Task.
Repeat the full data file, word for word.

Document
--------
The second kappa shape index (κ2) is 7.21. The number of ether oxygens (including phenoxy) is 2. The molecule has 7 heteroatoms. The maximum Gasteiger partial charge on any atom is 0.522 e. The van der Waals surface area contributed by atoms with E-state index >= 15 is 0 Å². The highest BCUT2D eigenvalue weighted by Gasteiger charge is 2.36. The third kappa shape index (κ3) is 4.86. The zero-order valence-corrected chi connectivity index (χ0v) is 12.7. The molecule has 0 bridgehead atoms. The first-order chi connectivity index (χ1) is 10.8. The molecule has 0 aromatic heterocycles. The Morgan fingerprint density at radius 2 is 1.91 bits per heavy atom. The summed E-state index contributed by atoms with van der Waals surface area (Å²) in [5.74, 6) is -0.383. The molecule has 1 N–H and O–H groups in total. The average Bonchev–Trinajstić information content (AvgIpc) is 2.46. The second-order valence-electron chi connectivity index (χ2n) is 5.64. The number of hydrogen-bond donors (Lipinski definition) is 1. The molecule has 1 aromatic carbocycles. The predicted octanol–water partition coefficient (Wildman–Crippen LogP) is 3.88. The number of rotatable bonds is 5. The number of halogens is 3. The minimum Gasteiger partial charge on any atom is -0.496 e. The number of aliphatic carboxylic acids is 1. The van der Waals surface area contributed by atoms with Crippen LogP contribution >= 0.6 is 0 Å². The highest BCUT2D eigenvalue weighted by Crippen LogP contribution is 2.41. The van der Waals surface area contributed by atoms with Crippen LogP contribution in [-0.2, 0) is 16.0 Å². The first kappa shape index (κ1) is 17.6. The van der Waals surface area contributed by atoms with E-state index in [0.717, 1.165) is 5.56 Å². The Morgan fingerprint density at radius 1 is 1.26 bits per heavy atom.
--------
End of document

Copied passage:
The second kappa shape index (κ2) is 7.21. The number of ether oxygens (including phenoxy) is 2. The molecule has 7 heteroatoms. The maximum Gasteiger partial charge on any atom is 0.522 e. The van der Waals surface area contributed by atoms with E-state index >= 15 is 0 Å². The highest BCUT2D eigenvalue weighted by Gasteiger charge is 2.36. The third kappa shape index (κ3) is 4.86. The zero-order valence-corrected chi connectivity index (χ0v) is 12.7. The molecule has 0 bridgehead atoms. The first-order chi connectivity index (χ1) is 10.8. The molecule has 0 aromatic heterocycles. The Morgan fingerprint density at radius 2 is 1.91 bits per heavy atom. The summed E-state index contributed by atoms with van der Waals surface area (Å²) in [5.74, 6) is -0.383. The molecule has 1 N–H and O–H groups in total. The average Bonchev–Trinajstić information content (AvgIpc) is 2.46. The second-order valence-electron chi connectivity index (χ2n) is 5.64. The number of hydrogen-bond donors (Lipinski definition) is 1. The molecule has 1 aromatic carbocycles. The predicted octanol–water partition coefficient (Wildman–Crippen LogP) is 3.88. The number of rotatable bonds is 5. The number of halogens is 3. The minimum Gasteiger partial charge on any atom is -0.496 e. The number of aliphatic carboxylic acids is 1. The van der Waals surface area contributed by atoms with Crippen LogP contribution >= 0.6 is 0 Å². The highest BCUT2D eigenvalue weighted by Crippen LogP contribution is 2.41. The van der Waals surface area contributed by atoms with Crippen LogP contribution in [-0.2, 0) is 16.0 Å². The first kappa shape index (κ1) is 17.6. The van der Waals surface area contributed by atoms with E-state index in [0.717, 1.165) is 5.56 Å². The Morgan fingerprint density at radius 1 is 1.26 bits per heavy atom.